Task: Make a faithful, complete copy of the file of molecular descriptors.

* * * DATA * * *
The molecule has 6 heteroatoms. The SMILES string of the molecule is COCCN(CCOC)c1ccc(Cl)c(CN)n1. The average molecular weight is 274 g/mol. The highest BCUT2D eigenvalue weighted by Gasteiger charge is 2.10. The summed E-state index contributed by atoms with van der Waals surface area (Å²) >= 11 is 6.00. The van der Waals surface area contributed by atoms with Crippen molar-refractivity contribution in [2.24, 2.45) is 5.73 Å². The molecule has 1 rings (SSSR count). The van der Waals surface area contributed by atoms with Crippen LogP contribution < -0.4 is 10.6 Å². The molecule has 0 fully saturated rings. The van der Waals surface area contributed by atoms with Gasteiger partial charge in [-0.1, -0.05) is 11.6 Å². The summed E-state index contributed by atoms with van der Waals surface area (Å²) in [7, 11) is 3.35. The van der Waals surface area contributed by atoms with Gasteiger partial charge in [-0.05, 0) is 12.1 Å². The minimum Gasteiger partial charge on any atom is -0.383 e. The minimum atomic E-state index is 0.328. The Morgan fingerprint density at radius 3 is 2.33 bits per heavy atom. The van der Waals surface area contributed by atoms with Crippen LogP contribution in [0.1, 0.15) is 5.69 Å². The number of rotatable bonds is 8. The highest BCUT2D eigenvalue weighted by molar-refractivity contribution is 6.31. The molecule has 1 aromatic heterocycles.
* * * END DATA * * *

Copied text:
The molecule has 6 heteroatoms. The SMILES string of the molecule is COCCN(CCOC)c1ccc(Cl)c(CN)n1. The average molecular weight is 274 g/mol. The highest BCUT2D eigenvalue weighted by Gasteiger charge is 2.10. The summed E-state index contributed by atoms with van der Waals surface area (Å²) >= 11 is 6.00. The van der Waals surface area contributed by atoms with Crippen molar-refractivity contribution in [2.24, 2.45) is 5.73 Å². The molecule has 1 rings (SSSR count). The van der Waals surface area contributed by atoms with Crippen LogP contribution < -0.4 is 10.6 Å². The molecule has 0 fully saturated rings. The van der Waals surface area contributed by atoms with Gasteiger partial charge in [-0.1, -0.05) is 11.6 Å². The summed E-state index contributed by atoms with van der Waals surface area (Å²) in [7, 11) is 3.35. The van der Waals surface area contributed by atoms with Gasteiger partial charge in [-0.05, 0) is 12.1 Å². The minimum Gasteiger partial charge on any atom is -0.383 e. The minimum atomic E-state index is 0.328. The Morgan fingerprint density at radius 3 is 2.33 bits per heavy atom. The van der Waals surface area contributed by atoms with Crippen LogP contribution in [0.1, 0.15) is 5.69 Å². The number of rotatable bonds is 8. The highest BCUT2D eigenvalue weighted by molar-refractivity contribution is 6.31. The molecule has 1 aromatic heterocycles.